Don’t acknowledge that the person is or was a patient of the practice.
This is the big one and it sounds easier than it is. Just because the person has outed themselves as a previous or current patient of the practice doesn’t mean HIPAA doesn’t apply. The goal here is two-fold, address the root cause of the issue and provide prospective patients reading the review an alternative perspective. Stick to facts like a policy and remember it is better to err on the side of saying too little than potentially break privacy by saying too much.
Example: “The staff is so rude. I waited way beyond my appointment time and the doctor made me feel rushed!”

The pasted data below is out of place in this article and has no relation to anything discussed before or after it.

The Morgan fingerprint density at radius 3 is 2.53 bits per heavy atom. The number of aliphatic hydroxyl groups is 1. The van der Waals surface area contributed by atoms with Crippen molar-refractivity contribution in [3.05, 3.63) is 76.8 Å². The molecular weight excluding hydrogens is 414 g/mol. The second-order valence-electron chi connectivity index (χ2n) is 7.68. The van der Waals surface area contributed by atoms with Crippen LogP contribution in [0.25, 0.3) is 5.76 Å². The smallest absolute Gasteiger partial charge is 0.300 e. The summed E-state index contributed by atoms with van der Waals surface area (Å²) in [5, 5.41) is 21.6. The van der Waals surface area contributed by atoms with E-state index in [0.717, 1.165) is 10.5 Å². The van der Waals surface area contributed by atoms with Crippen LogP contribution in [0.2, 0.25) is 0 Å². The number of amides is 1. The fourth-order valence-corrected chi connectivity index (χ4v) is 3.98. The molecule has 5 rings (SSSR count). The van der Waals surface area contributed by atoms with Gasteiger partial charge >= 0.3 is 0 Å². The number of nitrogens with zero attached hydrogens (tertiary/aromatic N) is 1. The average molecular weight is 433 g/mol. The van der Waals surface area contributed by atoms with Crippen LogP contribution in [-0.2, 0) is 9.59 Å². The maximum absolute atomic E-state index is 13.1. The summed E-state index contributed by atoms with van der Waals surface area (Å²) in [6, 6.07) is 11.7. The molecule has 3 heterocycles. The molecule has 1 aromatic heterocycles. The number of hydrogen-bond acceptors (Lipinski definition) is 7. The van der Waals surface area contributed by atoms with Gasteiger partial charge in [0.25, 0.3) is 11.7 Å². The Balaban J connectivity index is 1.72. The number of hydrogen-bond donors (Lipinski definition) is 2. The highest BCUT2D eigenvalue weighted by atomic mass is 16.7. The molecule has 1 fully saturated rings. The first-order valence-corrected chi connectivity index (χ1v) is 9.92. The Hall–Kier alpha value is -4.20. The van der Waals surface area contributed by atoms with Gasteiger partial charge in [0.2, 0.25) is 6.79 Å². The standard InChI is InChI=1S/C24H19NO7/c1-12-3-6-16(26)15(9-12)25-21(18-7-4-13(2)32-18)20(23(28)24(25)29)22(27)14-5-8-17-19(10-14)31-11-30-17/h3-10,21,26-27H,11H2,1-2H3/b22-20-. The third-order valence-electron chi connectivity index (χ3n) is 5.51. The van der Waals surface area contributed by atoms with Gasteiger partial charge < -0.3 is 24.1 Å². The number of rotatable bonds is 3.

Normal response: “We’re sorry that we were behind. We do our best to keep appointments on time, but we didn’t meet expectations.”
HIPAA compliant response: “When scheduling patients, it is the policy of our practice to adjust the time with the doctor as necessary for that patient’s particular needs to keep our schedule on track. As a result of emergency situations, it is possible for us to be behind schedule from time to time.”
Do you see the difference? The normal response (which I see often) acknowledges that reviewer as a patient. The review does a great job of showing empathy, but crosses the line with regard to privacy. The HIPAA compliant response states a policy that your prospective patient can understand, without acknowledging the reviewer was a patient.
Don’t respond immediately to a negative review.